Next Generation Door Systems Help Control Energy Costs While Keeping Produce Safe
A produce processing operation can involve at least three sub-environments under its roof. At minimum, fruits and vegetables at the docks come into the processing facility from the field and shipped. In between, produce can be chopped, cooked, frozen, cleaned, bottled, or processed into a new product.
Protecting food quality along the material-handling chain, which can have heavy traffic, in such environments requires the right kind of doors. When adding other non-produce ingredients, the process becomes even more complicated.
The goal for these operations is preventing the airborne pathogens that can ride along with the raw material coming in through the receiving dock door from becoming part of the packaged product when it goes out the door. At the same time, certain areas within the facility need to maintain temperature levels to attain desired product quality levels.
Here are the conditions that exist in the processing plant that management needs to address in order to prevent cross-contamination and protect product quality.
Keeping Pathogens In Their Place
In many cases, product arrives on the receiving dock raw from the field with the dirt, contamination, and micro-organisms that exist in the outside world and are ready to go airborne once picked up by building positive or negative pressures.
While we’re on the topic of invaders, pests can be a problem. The 8-by-10- foot doorways at receiving docks are rarely closed in busy facilities, as one truck after another pulls up to unload.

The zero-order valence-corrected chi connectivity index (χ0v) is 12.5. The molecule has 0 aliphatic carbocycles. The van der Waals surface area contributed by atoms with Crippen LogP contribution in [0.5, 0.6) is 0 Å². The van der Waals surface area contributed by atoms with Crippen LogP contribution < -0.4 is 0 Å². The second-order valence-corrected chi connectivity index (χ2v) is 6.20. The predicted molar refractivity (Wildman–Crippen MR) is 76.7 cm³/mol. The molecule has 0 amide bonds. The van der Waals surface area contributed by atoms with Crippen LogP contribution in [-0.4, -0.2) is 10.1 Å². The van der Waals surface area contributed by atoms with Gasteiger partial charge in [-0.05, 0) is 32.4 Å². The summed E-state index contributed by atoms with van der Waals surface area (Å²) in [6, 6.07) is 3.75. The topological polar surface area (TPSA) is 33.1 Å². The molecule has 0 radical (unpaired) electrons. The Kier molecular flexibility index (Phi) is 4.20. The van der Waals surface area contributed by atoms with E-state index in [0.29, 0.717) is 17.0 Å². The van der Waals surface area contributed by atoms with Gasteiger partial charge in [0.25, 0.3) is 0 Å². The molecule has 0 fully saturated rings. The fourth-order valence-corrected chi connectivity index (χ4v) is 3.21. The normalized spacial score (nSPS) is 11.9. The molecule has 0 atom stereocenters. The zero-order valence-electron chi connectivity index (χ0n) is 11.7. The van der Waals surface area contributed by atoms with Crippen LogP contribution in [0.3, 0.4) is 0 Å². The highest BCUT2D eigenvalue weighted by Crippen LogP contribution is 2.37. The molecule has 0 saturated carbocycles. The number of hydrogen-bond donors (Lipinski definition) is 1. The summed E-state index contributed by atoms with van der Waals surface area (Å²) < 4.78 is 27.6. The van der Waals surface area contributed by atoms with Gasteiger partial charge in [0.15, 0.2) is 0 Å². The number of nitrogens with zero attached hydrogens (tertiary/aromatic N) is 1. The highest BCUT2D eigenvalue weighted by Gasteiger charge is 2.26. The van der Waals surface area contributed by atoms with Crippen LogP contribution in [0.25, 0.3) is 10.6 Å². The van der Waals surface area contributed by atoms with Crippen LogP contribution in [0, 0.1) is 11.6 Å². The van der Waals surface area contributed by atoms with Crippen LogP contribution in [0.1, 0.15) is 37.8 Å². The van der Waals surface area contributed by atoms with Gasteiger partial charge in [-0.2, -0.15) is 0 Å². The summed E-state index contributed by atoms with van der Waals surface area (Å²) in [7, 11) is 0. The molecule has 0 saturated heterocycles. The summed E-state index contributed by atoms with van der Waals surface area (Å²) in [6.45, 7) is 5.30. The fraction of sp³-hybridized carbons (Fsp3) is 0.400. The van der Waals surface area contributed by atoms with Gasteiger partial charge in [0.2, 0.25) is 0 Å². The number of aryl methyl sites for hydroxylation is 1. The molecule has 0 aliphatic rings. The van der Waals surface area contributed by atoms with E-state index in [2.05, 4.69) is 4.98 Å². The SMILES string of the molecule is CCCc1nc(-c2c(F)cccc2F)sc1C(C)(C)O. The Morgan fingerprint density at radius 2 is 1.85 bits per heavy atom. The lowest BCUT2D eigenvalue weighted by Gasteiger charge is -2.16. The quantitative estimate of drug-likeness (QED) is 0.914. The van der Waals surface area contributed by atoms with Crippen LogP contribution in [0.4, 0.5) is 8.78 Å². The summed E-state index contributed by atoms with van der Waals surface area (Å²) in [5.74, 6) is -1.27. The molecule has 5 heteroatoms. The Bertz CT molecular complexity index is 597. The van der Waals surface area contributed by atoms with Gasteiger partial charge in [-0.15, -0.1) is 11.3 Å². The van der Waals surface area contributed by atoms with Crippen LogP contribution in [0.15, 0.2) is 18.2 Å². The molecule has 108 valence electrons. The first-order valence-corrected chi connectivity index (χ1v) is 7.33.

Though the open end of the truck is enveloped with dock seals and shelters, there still can be gaps which enable entrance for insects. No processing process is totally closed-circuit, and, at some point, there is product exposure to the atmosphere.
For these intruders, the high-speed doors leading into the processing area prevent most of these contaminants from going any further than the dock. Tight sealing where the door meets the doorway also blocks these attacks on product quality.
Keeping Cool Or Freezing
Cold air is a valuable commodity in processing operations to prevent pathogen growth and product spoilage, but it is costly as well. To protect both the product and the energy budget, door design should guard against energy loss. That means the doors leading into processing operations must provide a tight seal. For freezer environments, door panels need to match the R-rating of the room’s walls.
Speed also counts. The faster the door opens and closes, the less time for cold air to escape the room. With operations optimizing floor space by using high racking in storage areas, increases in door speed minimize doorway exposure.
The Difference Is In The Door
Given the unique areas throughout a produce processing plant, here are the door design choices available to plant management.
For quick access, offering operating speeds of up to 100 inches per second. Separates room temperature differentials of up to 35°F. Full perimeter seal, including a soft bottom edge that conforms to floor profile. Breakaway design enables automatic curtain reset for minimal doorway exposure. Curtain panel material can withstand frequent washdowns. Side guides and headers are available in stainless steel. Door profile means installation in areas where wall space is tight.
Sliding solid panel.